Unlike most parts of its borough, Ewell has telephone numbers using the London 020 area code[n 2]. Ewell also has an unusually large telephone exchange, beside The Spring pub, fitted with underground facilities designed to survive a nuclear conflict during the late years of the Cold War.
||Tolworth||Worcester Park||Nonsuch Park, Cheam|
|Hook||South Cheam, Belmont|
Closest to the town are at senior (secondary) level:
- private day school Ewell Castle School.
- boys comprehensive school Glyn School.
- mixed comprehensive school Blenheim High School.
- mixed comprehsive school Epsom and Ewell High School.
At further education level:
For the wider list of all schools in the borough, see borough of Epsom and Ewell.
Sports and recreation
Ewell is also home to Ewell St. Mary's Morris Men. Founded in 1979, further to a bequest from the then Vicar, Peter Hogben, for the annual Village Fete - the Team danced into The Morris Ring in the late eighties and now have many unique dances in their repertoire. They dance Cotswold Morris and sport black top hats, red and white baldricks and ribbons.
In Ewell Court, there is a King George's Field in memorial to King George V. The local sports club (Ebbisham Sports Club) cater for badminton, squash and tennis, in addition to having a social club. Also at the King George's Field, there is Ewell Athletics Track, a UK Athletics Class B track where Epsom and Ewell Harriers have trained since the 1950s. Epsom and Ewell Harriers were founded in 1890.
Ewell Tennis Club is located in the town, catering for tennis players of all standards.
Ewell lies on the London Outer Orbital Path walking route.
Demography and housing
|Ward||Detached||Semi-detached||Terraced||Flats and apartments||Caravans/temporary/mobile homes/houseboats||Shared between households|
|Ward||Population||Households||% Owned outright||% Owned with a loan||hectares|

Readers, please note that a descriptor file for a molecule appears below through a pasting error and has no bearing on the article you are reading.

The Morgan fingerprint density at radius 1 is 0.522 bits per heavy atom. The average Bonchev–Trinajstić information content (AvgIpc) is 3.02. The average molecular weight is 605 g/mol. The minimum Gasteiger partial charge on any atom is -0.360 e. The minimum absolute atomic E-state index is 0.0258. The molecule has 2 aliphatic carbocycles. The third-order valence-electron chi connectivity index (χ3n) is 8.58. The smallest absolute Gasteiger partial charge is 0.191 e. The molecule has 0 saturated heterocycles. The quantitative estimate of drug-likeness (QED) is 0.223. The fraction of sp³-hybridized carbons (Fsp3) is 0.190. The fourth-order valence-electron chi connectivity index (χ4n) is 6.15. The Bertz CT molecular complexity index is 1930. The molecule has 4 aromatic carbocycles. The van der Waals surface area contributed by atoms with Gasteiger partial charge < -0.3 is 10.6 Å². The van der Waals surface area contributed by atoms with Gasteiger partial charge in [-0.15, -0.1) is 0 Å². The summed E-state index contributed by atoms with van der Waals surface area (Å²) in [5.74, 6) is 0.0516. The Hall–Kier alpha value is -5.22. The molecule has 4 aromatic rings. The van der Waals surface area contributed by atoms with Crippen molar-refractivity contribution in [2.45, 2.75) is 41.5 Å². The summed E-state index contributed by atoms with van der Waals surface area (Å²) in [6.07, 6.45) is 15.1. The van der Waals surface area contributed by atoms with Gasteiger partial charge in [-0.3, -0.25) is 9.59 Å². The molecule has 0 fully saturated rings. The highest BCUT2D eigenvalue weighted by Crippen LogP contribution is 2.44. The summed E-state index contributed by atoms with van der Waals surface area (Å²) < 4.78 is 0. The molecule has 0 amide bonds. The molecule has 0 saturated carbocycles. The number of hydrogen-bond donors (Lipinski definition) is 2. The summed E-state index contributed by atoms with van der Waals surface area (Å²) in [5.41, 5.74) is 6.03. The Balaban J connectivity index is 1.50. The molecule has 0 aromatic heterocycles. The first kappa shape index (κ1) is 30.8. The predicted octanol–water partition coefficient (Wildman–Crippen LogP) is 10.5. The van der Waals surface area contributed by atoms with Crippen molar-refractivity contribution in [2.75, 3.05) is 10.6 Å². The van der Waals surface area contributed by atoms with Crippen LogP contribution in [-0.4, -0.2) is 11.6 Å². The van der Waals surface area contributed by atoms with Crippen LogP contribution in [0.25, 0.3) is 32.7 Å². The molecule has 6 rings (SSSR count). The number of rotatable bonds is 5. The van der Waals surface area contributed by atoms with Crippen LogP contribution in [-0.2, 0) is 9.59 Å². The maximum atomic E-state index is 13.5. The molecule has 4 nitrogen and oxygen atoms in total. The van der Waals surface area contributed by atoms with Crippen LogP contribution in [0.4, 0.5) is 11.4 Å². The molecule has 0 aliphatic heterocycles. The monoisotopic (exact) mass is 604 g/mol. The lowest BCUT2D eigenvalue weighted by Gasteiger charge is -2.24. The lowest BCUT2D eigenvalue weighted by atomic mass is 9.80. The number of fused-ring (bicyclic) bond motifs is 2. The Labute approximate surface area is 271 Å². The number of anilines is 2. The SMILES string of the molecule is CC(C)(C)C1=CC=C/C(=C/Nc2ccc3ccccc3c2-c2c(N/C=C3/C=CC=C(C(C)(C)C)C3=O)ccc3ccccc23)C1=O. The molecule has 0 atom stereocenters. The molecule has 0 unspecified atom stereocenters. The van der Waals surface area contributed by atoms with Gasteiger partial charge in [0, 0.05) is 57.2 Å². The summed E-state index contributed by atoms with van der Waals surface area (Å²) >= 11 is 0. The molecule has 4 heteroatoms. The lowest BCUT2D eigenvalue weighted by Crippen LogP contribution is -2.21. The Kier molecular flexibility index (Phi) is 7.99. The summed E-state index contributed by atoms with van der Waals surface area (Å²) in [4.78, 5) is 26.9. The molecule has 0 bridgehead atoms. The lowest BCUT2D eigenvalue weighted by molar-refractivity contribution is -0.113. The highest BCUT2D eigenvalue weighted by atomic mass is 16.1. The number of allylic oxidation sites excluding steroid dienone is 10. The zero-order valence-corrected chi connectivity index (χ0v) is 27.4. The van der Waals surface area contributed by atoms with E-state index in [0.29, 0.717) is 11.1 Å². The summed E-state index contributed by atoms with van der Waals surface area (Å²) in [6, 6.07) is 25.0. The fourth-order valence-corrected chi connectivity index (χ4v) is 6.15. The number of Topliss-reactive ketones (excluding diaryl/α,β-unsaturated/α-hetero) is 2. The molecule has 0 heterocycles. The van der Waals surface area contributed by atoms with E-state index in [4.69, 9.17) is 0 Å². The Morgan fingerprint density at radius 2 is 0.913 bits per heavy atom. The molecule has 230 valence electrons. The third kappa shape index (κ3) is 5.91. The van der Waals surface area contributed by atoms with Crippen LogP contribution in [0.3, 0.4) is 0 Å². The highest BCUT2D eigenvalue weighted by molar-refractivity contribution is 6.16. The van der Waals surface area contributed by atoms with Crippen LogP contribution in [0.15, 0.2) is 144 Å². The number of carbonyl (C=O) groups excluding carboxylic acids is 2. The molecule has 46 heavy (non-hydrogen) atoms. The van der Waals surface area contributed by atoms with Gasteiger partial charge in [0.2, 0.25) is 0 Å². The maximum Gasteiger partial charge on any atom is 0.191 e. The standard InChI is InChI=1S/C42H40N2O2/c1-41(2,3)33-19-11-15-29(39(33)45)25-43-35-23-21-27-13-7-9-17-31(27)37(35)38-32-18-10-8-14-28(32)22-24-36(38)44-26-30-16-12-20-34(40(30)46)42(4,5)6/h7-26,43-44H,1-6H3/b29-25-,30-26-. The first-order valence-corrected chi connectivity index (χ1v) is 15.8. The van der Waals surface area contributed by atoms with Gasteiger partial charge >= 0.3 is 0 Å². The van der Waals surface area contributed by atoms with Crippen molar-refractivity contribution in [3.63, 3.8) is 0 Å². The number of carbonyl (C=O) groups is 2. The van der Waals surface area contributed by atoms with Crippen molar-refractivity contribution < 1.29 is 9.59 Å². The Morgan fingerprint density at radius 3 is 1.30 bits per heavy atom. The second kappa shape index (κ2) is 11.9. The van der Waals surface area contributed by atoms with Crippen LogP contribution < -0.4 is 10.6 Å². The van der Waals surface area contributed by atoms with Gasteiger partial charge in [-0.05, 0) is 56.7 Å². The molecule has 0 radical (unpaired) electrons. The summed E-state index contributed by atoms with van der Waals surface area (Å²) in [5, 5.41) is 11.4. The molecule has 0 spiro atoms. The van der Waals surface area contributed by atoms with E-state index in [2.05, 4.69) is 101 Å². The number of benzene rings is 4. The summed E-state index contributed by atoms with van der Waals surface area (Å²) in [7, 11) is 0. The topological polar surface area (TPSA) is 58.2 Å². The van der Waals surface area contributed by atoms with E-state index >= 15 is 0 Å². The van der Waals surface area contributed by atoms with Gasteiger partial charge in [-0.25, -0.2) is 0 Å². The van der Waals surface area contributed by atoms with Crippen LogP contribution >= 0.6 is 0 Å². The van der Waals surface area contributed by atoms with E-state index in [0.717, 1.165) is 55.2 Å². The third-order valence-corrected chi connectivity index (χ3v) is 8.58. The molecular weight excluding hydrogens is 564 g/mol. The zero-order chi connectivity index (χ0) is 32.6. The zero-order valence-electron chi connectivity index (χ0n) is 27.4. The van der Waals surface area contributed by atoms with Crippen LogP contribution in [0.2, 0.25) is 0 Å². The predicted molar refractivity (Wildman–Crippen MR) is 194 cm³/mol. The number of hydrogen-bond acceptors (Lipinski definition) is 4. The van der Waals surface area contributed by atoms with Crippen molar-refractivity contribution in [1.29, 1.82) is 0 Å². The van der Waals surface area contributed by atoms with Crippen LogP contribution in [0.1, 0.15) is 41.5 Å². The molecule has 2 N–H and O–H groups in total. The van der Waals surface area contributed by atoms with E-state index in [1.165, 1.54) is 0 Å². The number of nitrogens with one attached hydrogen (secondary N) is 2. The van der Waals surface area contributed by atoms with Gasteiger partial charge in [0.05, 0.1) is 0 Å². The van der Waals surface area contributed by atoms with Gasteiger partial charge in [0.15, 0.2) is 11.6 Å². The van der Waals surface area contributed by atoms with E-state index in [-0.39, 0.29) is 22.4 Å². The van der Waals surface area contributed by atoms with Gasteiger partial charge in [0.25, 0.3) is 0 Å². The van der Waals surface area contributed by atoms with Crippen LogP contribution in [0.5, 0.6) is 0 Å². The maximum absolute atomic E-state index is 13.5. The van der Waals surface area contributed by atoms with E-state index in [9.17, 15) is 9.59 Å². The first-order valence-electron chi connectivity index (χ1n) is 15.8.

Pre-Raphaelite artist William Holman Hunt married and produced several artistically and conceptually outstanding works here. The doorway linking St Mary's church yard and the grounds of Glyn House reproduced as the door on which Christ is knocking is arguably his most praised painting, The Light of the World.
Similarly, the background for John Everett Millais' oil on canvas Ophelia was painted at Ewell.
In film, fiction and the media
In August 2005 the borough of Epsom and Ewell was rated the most desirable place to live in the United Kingdom by the British television programme The Best and Worst Place to Live in the UK; the following year's edition figured it in 8th place. The borough's low crime rate, good education results and large number of open spaces were all cited as its particularly attractive features, although being less commercial than the centres of Kingston or London, having a relative 'lack of entertainment facilities'.
Other notable residents
Pop singer Petula Clark was born in Ewell, as well as the broadcaster James Whale, and TV presenter Michaela Strachan. In sport footballer Ron Harris[n 3] lived in Ewell during the 1970s, cyclist Sean Yates in childhood, and Trevor "Tosh" Chamberlain[n 4] is a resident.
Notes and references
- It continues as since Roman times to Leatherhead and Dorking however terminates at the more modern resort of Worthing, 5 miles (8.0 km) east of the small port and cathedral city of Chichester on the coast.
- Anomaly shared with East Molesey and Thames Ditton in Surrey, Chigwell and Loughton in Essex
- Played for Chelsea Football Club
- Plays for Fulham Football Club
- Key Statistics; Quick Statistics: Population Density United Kingdom Census 2011 Office for National Statistics Retrieved 20 December 2013
- H.E. Malden (editor) (1911). "Parishes: Ewell". A History of the County of Surrey: Volume 3. Institute of Historical Research. Retrieved 5 July 2013.
- Surrey Domesday Book
- Nonsuch Park House English Heritage. "Details from listed building database (1378198)". National Heritage List for England.
- Pepys' Diary Yowell References
- Ewell Castle Grade II English Heritage. "Details from listed building database (1214625)". National Heritage List for England.
- Ewell Court House Grade II English Heritage. "Details from listed building database (1392614)". National Heritage List for England.
- Richard Essen, The Archive Photographs Series: Epsom and Ewell (Stroud: The Chalford Press, 1994)
- The Waterwheel at Bourne Hall Grade II English Heritage. "Details from listed building database (1232225)". National Heritage List for England.
- Old Church Tower, Scheduled Ancient Monument English Heritage. "Details from listed building database (1003721)". National Heritage List for England.
- Ewell Tennis. "Ewell Tennis". Ewell Tennis. Retrieved 2010-11-21.
Media related to Ewell at Wikimedia Commons
|Section 7:||London Outer Orbital Path||Section 8:|
|Banstead||Ewell||Kingston upon Thames|